I graduated from PA school about two years ago as a career change from social work. I work in geriatrics, a specialty which will not be represented on a new exam and does not lend itself well to a family practice exam anymore then a pediatrics does.
When I was considering whether I wanted to apply to nursing or PA programs, I considered the strength of the nursing lobby. They have much greater political power than we do, as evidenced by their independent practice states, greater professional recognition in the public’s eye and areas of medicine that PAs cannot practice in (i.e. hospice). However, I chose PA school for the versatility of career path and because of the emphasis on life-long learning and development. I even discussed this as a strength in my interview as I believe anyone employed in medicine needs to be actively engaged in learning. I have well over 200 Category I credits right now. I did not anticipate a future of taking exams every two years along with continuing medical education, some of which may not be my choosing.
I am finishing my first two year cycle and I completed a 20 hour project of PI-CME which taught me nothing but how to collect data and input it to earn a certificate. I am wary of how much these frequent exams will cut into my CME allotment, though I am fortunate to even have a CME allotment. I am anxious about how much time these exams will take when I’m working 50+ hours a week and sometimes charting at home as many PAs who are actively engaged in clinical work do.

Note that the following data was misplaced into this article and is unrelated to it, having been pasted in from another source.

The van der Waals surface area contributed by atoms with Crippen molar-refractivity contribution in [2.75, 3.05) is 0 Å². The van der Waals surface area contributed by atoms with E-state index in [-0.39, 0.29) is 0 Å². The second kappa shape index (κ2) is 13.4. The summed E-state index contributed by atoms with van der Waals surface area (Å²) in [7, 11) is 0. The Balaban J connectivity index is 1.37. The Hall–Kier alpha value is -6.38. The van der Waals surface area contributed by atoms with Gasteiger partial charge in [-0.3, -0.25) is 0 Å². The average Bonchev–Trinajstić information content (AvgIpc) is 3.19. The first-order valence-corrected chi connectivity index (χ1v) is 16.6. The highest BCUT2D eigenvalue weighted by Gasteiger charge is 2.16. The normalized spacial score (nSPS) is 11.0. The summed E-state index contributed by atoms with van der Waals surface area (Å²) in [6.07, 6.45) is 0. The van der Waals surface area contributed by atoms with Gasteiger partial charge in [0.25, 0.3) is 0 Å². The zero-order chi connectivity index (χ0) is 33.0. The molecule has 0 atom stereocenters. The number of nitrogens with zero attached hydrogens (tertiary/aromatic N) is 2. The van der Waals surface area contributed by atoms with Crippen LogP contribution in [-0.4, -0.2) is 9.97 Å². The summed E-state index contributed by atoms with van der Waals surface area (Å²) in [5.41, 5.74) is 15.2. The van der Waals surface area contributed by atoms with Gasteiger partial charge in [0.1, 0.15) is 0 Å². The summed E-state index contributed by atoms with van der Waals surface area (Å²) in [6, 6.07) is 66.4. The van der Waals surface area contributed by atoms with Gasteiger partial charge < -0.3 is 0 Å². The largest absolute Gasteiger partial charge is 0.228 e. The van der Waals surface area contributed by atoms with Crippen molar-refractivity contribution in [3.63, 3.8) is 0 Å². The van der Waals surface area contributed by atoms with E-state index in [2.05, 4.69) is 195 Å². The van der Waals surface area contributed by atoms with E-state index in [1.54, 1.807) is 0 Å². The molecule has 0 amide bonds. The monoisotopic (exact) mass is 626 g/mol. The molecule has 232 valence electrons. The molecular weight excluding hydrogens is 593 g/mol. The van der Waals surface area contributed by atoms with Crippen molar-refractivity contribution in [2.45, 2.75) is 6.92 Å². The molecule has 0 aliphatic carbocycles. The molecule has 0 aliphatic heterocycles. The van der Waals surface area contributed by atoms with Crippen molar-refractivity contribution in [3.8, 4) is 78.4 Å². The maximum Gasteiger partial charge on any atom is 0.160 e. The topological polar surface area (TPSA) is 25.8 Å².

This is not quite the PA profession I thought I was joining. I would hope that if our PA profession is as organized as to take on changes to the PANRE, there could also be a national publicity campaign so I can stop explaining what a PA is to every patient or finally convince Congress to let PAs practice in hospice or remove the “apostrophe S” from every law. Perhaps I should have taken up that nursing school acceptance after all.